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Family History 4 All

 Learn how to trace YOUR family tree.

Newsletter No. 30 - June 2009.

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New on Family History 4 All: Find My Past


I hope this message finds you all in good health. If you have an article or amusing story to share with us then please don’t be afraid to send it for publication…you can remain anonymous if you prefer but we want you all to feel you can contribute if you want to. Just send an with the words ‘Newsletter item’ in the subject box. And we will include it at the first opportunity, subject to editing, if necessary of course.

I'd like to welcome my new subscribers.  I am now offering an eBook to all my subscribers totally FREE and here's the link: Genealogy Guide Please do not tell anyone about this link as it's only for subscribers. If your friends wish to subscribe they will get the guide through this link.

Contents:

1. Our welcome message.

2. Featured Article – A tale of genealogy, fraud and poverty by John Arthur

3. Latest news from: Family search

4. Next Months Featured Article: Forgotten Entrepreneurs By: Dhyan Atkinson


1. Our welcome message.

 The' Yorkshire Family History Fair' on the 27th June 2009, at York racecourse, was a great success. What a fantastic setting. It was nice to meet some of our subscribers and have a chat. Thanks for the cup of tea Alan and Sue from Berkshire and it was nice to see Richard from Durham.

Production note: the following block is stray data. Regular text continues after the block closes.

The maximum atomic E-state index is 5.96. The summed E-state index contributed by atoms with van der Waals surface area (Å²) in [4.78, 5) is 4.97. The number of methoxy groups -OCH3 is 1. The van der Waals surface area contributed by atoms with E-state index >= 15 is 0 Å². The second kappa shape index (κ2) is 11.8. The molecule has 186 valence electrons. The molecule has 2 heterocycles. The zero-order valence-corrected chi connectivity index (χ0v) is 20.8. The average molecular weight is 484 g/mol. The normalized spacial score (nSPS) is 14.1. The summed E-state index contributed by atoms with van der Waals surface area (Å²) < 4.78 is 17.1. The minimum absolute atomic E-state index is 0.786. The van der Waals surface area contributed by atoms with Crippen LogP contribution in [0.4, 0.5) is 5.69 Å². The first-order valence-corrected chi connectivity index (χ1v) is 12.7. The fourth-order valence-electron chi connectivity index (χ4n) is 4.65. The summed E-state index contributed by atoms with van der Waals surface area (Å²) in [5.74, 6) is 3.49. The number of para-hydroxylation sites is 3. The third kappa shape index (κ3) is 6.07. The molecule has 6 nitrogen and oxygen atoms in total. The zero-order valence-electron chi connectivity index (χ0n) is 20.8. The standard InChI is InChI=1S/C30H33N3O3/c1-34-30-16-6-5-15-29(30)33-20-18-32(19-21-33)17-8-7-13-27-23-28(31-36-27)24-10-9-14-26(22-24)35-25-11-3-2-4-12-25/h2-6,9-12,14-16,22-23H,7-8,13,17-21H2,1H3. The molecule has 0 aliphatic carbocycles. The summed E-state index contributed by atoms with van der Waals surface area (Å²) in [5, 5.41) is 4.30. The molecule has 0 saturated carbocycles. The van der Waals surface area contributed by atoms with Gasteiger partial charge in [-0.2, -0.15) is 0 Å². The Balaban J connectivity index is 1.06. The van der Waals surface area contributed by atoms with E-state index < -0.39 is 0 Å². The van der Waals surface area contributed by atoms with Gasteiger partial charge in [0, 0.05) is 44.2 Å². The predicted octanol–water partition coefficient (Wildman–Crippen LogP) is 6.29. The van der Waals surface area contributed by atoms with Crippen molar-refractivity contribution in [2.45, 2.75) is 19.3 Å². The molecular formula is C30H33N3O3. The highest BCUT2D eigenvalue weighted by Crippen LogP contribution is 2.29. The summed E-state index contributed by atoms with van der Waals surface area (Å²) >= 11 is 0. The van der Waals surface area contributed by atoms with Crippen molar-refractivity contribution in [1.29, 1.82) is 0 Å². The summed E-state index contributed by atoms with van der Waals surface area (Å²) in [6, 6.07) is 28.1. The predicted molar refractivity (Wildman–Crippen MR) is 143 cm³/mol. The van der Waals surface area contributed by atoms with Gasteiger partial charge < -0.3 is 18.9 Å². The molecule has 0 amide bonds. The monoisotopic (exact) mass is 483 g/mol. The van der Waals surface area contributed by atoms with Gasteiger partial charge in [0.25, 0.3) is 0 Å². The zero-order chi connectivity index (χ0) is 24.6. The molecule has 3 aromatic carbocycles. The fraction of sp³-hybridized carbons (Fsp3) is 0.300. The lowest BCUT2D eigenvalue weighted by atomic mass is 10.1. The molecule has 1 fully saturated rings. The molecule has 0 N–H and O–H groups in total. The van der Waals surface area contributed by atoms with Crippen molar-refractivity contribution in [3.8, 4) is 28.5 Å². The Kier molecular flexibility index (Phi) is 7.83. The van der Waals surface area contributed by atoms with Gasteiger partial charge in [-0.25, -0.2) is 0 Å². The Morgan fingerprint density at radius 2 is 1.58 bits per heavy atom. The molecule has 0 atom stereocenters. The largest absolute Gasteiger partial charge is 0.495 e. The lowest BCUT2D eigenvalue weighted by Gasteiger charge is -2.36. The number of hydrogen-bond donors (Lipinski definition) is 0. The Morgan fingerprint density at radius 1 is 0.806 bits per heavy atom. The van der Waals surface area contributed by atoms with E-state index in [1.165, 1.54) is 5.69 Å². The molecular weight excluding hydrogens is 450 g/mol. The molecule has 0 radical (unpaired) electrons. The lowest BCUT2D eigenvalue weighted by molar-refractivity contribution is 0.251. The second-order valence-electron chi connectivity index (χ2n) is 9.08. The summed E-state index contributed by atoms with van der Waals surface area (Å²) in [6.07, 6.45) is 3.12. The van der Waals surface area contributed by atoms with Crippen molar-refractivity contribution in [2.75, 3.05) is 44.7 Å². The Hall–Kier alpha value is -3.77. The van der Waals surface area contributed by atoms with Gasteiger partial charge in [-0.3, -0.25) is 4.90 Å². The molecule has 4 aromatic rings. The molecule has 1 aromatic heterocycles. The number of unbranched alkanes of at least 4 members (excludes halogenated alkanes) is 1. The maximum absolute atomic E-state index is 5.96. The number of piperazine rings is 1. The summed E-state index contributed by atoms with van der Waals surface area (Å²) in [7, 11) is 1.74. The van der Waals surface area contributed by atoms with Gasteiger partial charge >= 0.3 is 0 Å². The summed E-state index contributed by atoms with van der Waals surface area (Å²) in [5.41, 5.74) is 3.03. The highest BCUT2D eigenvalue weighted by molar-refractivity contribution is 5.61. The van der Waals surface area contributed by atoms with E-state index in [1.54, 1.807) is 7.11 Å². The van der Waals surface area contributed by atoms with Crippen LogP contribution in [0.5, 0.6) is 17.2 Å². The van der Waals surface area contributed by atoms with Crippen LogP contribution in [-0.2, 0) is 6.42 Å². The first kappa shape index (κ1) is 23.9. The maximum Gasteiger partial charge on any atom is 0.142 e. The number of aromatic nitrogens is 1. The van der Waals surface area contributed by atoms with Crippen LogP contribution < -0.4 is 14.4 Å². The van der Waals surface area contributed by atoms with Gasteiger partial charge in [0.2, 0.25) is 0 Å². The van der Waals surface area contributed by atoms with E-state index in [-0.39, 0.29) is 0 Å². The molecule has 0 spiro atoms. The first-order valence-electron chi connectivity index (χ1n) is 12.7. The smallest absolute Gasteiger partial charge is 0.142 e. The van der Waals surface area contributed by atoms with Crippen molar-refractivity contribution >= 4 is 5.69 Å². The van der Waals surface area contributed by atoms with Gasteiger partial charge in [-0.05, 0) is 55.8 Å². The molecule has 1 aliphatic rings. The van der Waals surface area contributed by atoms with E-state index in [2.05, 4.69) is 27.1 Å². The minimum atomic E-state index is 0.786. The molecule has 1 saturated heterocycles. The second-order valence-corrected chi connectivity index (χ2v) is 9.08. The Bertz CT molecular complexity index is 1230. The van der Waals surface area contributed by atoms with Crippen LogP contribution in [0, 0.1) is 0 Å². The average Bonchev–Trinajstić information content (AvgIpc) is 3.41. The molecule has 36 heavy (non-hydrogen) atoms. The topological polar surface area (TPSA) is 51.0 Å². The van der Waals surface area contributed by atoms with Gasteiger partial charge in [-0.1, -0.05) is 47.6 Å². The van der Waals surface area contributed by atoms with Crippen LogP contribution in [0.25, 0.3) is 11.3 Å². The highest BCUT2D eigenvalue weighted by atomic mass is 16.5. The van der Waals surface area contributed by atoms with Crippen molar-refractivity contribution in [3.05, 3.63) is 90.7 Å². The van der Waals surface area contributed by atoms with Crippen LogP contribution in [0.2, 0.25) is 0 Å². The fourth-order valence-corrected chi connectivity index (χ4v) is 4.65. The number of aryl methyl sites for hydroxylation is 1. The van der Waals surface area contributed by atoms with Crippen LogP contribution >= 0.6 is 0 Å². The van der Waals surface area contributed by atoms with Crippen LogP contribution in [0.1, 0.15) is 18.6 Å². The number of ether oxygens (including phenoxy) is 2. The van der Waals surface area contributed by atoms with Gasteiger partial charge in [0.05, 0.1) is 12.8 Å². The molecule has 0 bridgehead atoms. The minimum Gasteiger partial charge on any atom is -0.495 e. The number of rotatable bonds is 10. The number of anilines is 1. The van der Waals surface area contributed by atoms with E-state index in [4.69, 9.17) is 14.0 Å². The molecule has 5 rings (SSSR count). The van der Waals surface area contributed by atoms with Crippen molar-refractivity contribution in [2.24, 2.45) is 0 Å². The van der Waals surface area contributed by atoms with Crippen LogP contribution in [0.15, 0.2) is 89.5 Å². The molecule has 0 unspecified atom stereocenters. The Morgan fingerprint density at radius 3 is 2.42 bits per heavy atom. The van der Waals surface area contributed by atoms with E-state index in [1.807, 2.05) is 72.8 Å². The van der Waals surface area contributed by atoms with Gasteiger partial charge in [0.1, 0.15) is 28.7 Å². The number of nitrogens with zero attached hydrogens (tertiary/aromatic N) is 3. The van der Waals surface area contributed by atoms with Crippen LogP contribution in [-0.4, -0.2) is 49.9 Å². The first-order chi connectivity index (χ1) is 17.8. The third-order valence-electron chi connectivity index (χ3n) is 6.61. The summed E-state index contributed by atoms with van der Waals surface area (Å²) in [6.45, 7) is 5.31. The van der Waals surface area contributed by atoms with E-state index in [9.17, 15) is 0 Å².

Our next major outing will be the National Family History Fair at Gateshead International Stadium on Saturday 12th September 2009. More info (Exhibitors etc) This is another Biggie!

Here's a tip for anyone subscribed to Ancestry.co.uk, If you are not happy about the price hike, then tell them you want to close your account. I know someone who did this and he was offered a 50% discount...Nuff said!


2. Featured Article

A tale of genealogy, fraud and poverty by John Arthur

So how do we go about doing this? The first step is to find our own birth certificate and from this we will find out where we were born, who our parents were and when they were married and so on. From our parents marriage certificate we can trace our grand-parents and again from their marriage certificate this will give where they lived, how old they were on marriage, what trade they followed and so on and then by using this information we can then find our great-grandparents and so on back into time. Also by using this information with the help of the many genealogical online sources we can trace without too much difficulty if there were children of these unions. I must add although not difficult the tracing of siblings can be very time consuming. There is certainly no royal road to success just perseverance. Further, I must admit that I have over simplified the above process for clarity as many complications can come into it such as divorce, re-marriage and so on.

However in Scotland statutory registration started in 1855 and prior to this the recording of Births, deaths and marriages was the responsibility of the church and this record is called the Old Parish Record (OPR) and the earliest known record of this dates back to 1555.